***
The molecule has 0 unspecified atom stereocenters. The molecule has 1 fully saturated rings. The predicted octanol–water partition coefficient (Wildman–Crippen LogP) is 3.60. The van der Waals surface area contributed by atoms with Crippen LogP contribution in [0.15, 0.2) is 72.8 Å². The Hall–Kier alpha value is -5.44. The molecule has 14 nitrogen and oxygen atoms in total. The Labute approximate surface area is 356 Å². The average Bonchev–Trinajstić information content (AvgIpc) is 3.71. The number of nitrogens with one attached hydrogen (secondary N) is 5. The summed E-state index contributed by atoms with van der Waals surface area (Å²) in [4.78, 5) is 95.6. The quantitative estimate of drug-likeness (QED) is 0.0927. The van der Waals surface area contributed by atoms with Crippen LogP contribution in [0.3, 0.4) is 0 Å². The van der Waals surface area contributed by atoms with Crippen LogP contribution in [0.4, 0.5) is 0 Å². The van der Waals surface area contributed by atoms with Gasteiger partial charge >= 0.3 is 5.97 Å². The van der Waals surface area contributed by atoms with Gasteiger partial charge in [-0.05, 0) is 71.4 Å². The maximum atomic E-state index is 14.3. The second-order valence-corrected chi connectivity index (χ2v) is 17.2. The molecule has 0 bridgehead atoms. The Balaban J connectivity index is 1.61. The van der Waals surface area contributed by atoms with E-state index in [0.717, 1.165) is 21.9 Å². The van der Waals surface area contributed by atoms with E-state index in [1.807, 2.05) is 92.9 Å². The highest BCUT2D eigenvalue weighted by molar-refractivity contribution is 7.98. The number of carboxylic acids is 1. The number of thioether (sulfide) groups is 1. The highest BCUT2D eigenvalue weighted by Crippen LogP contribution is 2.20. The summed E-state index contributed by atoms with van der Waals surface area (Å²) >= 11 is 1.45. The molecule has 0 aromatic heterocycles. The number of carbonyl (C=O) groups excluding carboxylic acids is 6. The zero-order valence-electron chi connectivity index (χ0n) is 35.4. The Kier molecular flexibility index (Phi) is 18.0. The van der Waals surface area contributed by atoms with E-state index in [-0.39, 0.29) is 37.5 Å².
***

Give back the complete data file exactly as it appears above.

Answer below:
The molecule has 0 unspecified atom stereocenters. The molecule has 1 fully saturated rings. The predicted octanol–water partition coefficient (Wildman–Crippen LogP) is 3.60. The van der Waals surface area contributed by atoms with Crippen LogP contribution in [0.15, 0.2) is 72.8 Å². The Hall–Kier alpha value is -5.44. The molecule has 14 nitrogen and oxygen atoms in total. The Labute approximate surface area is 356 Å². The average Bonchev–Trinajstić information content (AvgIpc) is 3.71. The number of nitrogens with one attached hydrogen (secondary N) is 5. The summed E-state index contributed by atoms with van der Waals surface area (Å²) in [4.78, 5) is 95.6. The quantitative estimate of drug-likeness (QED) is 0.0927. The van der Waals surface area contributed by atoms with Crippen LogP contribution in [0.3, 0.4) is 0 Å². The van der Waals surface area contributed by atoms with Crippen LogP contribution in [0.4, 0.5) is 0 Å². The van der Waals surface area contributed by atoms with Gasteiger partial charge >= 0.3 is 5.97 Å². The van der Waals surface area contributed by atoms with Gasteiger partial charge in [-0.05, 0) is 71.4 Å². The maximum atomic E-state index is 14.3. The second-order valence-corrected chi connectivity index (χ2v) is 17.2. The molecule has 0 bridgehead atoms. The Balaban J connectivity index is 1.61. The van der Waals surface area contributed by atoms with E-state index in [0.717, 1.165) is 21.9 Å². The van der Waals surface area contributed by atoms with E-state index in [1.807, 2.05) is 92.9 Å². The highest BCUT2D eigenvalue weighted by molar-refractivity contribution is 7.98. The number of carboxylic acids is 1. The number of thioether (sulfide) groups is 1. The highest BCUT2D eigenvalue weighted by Crippen LogP contribution is 2.20. The summed E-state index contributed by atoms with van der Waals surface area (Å²) >= 11 is 1.45. The molecule has 0 aromatic heterocycles. The number of carbonyl (C=O) groups excluding carboxylic acids is 6. The zero-order valence-electron chi connectivity index (χ0n) is 35.4. The Kier molecular flexibility index (Phi) is 18.0. The van der Waals surface area contributed by atoms with E-state index in [-0.39, 0.29) is 37.5 Å².